Yesterday was New York City's Gay Pride Parade and despite the large clouds, some rain and lots of humidity, the atmosphere was pretty damned joyous. New York knows how to throw a good old gay party like no other place in the world, and everyone it seemed was out celebrating.
For more than thirty years, the New York City Gay Pride Parade has attracted millions of people to what is arguably the gayest city in the world for this annual, week-long celebration of pride. The Stonewall Riots that took place at the now famous landmark in the city back in 1969 is widely accredited as the birth of the gay rights movement, which won its latest battle last week with the Supreme Court rulings on D.O.M.A. and California's Prop 8.
This year's Pride Parade was my third, and although it's always great to be a part of it, I don't think I will be going again for awhile. Experiencing the celebration is great, but despite the fun at showing your pride with a hundreds of thousands of other people, well, there are hundreds of thousands of them! Getting around by car is next to impossible, and getting around on foot is not much easier than that. Roads were blocked off all over the place and finding a good spot to watch is no easy task.
Hours upon hours were spent walking about with no real destination in mind. I went with my friend Kyle, and we were later joined by my pal Blanche and Kyle's pal Stephen. The temperature was steamy from the get go, and within a half an hour of getting to the parade, my shirt was soaking wet. We maneuvered through crowded streets and gated walkways, at times inching our way through some very tight, claustrophobic spaces. With all that, and some 'nutcrackers' thrown in (don't ask!), the whole day just "kicked my butt," as Kyle says.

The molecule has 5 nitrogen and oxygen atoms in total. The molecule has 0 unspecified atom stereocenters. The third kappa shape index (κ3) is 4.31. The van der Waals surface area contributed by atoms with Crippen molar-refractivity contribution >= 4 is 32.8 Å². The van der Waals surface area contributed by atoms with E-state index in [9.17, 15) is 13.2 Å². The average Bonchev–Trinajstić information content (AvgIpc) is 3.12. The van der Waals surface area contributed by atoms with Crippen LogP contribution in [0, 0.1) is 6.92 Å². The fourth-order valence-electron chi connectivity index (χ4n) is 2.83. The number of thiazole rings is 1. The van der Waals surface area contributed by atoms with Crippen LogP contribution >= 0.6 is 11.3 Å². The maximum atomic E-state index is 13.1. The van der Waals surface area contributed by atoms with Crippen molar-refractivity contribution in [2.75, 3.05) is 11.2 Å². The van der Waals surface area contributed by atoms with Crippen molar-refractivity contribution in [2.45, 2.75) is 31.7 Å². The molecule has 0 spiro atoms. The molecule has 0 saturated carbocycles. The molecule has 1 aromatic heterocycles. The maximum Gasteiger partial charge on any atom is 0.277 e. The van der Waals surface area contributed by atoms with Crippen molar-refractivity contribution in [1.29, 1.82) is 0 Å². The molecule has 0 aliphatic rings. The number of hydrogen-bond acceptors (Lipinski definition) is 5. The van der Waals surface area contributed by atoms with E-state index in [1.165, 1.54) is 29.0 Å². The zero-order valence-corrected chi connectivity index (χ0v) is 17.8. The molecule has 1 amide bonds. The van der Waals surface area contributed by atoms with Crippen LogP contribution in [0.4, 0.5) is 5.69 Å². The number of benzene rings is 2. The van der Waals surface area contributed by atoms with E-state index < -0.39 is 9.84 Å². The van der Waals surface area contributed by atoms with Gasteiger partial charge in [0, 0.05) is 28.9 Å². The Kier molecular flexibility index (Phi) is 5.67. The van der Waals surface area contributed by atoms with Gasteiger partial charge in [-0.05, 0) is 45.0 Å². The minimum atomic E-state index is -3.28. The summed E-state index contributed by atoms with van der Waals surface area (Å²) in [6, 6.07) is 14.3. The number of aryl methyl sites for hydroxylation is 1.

Experiencing the Pride Parade can be frustrating, and if you're lucky enough to find a good spot to watch, that's when it becomes worth it. For a couple of hours, we were lucky enough to find a spot at Bedford and Christopher Streets, right towards the end of the parade route, from which we had a nice view of many of the entertaining groups of marchers and floats that make the thing such a spectacle.
Virtually every facet of life was represented, showing how gay people are diverse enough to represent every facet of life. Of course there were drag queens and leather daddies, wedded couples and corporate sponsored groups, but there was also the Butch Femme Society, baton twirlers, marching bands and the regal Imperial Court of New York, complete with a slew of female impersonators donning the likenesses of a 60's girl group, Lucy and Ricky, and the star of the Pride at the Pier Dance, Cher, among others.
Some of the biggest cheers, though, were reserved for the men in blue and red, gay and lesbian representatives of the NYPD and NYFD. The sheer number of them was a reminder of the openness of New York City culture, and an example of how things should be everywhere. The Pride Festival, an open air marketplace, greeted visitors towards the parade's end with delicious fare, vendors and musical entertainment, and just like the parade route, this area was teeming with people.
All in all, it takes a lot of stamina (and a few fresh moist towelettes) to spend a day at New York's Gay Pride Parade, but it's something every gay person in the NY Metro area should do at least once!Tweet